One point needs to be made clear from the outset regarding the ongoing growth of Islamic banking in Pakistan. If it is to prosper, maintain competitiveness, ensure sustainability, preserve efficiency and remain profitable, then external and internal regulatory and governance frameworks must be strong, effective, transparent and stringent.
In Pakistan, there are five fully-fledged Islamic banks with another 13 conventional banks offering Islamic banking services. The share of Islamic banking in the sector now exceeds 7.5%, and there are prospects for future growth in this area. While Islamic banking is expanding rapidly, misconceptions about Islamic banking remain widespread. This calls for a coherent and comprehensive framework for Shariah governance for Islamic banks.
At present, the State Bank of Pakistan (SBP) is responsible for assuring that the banks offering Islamic banking services comply with Shariah requirements. However, there are areas in which there is need for further improvement. This article makes some practical recommendations for the improvement of the authenticity of Shariah advice and its implementation by individual banks.
Central to regulation of Islamic financial services is an effective Shariah governance framework, in the absence of which the confidence of the general public may deteriorate in this alternative form of banking and finance. Leaving Shariah assurance to market forces may lead to the dilution of quality of Shariah applications to banking and finance, and may in some cases result in the development of products that offer no distinct value unique to Islamic banking. In Pakistan, the SBP conducts annual Shariah audits of the banks offering Islamic banking to ensure that the principles of Shariah are upheld.
Shariah governance can be defined as a system in a given financial jurisdiction ensuring that all institutions offering Islamic financial services, which include both fully-fledged Islamic financial institutions and conventional financial institutions involved in Islamic banking through their window operations, comply with the internationally (or nationally) recognised Shariah requirements in developing, offering and executing Islamic financial products and services, as part of their operations.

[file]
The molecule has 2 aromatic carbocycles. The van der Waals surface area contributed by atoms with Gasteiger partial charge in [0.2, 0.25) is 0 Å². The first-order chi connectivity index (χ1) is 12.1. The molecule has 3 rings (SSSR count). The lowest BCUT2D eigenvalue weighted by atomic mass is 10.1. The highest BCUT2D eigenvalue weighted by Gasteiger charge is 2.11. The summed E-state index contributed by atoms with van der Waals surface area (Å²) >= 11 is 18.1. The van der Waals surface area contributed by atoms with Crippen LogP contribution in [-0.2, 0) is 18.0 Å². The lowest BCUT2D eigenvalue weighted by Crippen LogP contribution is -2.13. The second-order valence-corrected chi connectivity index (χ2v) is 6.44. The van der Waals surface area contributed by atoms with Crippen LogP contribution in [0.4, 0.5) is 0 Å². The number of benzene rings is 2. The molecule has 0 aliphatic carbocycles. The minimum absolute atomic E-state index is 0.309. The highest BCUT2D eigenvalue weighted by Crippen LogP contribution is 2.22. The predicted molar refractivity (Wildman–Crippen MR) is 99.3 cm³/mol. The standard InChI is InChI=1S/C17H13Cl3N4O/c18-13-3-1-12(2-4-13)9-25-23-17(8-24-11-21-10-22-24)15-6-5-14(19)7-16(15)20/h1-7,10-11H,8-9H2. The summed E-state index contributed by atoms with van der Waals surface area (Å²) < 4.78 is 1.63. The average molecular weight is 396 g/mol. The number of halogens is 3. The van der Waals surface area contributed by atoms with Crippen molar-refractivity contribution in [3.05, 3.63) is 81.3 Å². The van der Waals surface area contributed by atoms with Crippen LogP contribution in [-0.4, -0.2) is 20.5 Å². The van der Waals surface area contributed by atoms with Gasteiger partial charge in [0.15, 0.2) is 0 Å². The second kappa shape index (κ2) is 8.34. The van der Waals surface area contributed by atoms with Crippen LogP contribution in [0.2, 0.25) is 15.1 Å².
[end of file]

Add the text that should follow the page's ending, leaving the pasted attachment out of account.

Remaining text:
There are two important pillars of Shariah governance, control and management.
Shariah control comprises the following:
1. Development of Islamic financial regulation by financial regulator;
2. Recognition of Shariah advisory function as a part of Islamic financial regulation;
3. Compilation of Shariah opinions and creation of Shari’a standards by an independent body, preferably set up by government; and
4. Development of an independent Shariah audit framework for the institutions offering Islamic financial services.
Shariah management comprises the following:
1. Assurance of compliance with Shariah requirements by the banks offering Islamic banking services; and
2. Development of human resources on all levels of management.
An effective Shariah governance framework includes benefits like assurance of Shariah authenticity and promotion and protection of the rights of all stakeholders among others.
Shariah control requires an active role of the government in creating a legislative framework for the functioning of Islamic banking in a country. It requires legislative developments, which would be implemented by financial regulators.
An effective Shari’a control function must include a legal framework in the form of an act or equivalent legislation allowing Islamic banking to operate in the country as well as the setting up of a central Shariah supervisory body in the form of a national Shariah advisory board. It also includes, or must include the development of Shariah standards either on a national level or subscription to international Shariah standards (eg Shariah Standards of Accounting from the Bahrain-based Auditing Organisation for Islamic Financial Institutions – AAOIFI).
In Pakistan, it is only the SBP that plays an active role in assuring that individual players achieve Shariah compliancy. Given the growing size and importance of Islamic banking in the country, it is now important that an Islamic Banking Act is promulgated, which would galvanise the government to be more involved in Islamic banking.
The role of the Ministry of Religious Affairs and Auqaf should be expanded to bring Shari’a governance under its umbrella of activity.
The writer is an economist and PhD from Cambridge University.
Published in The Express Tribune, February 13th, 2012.
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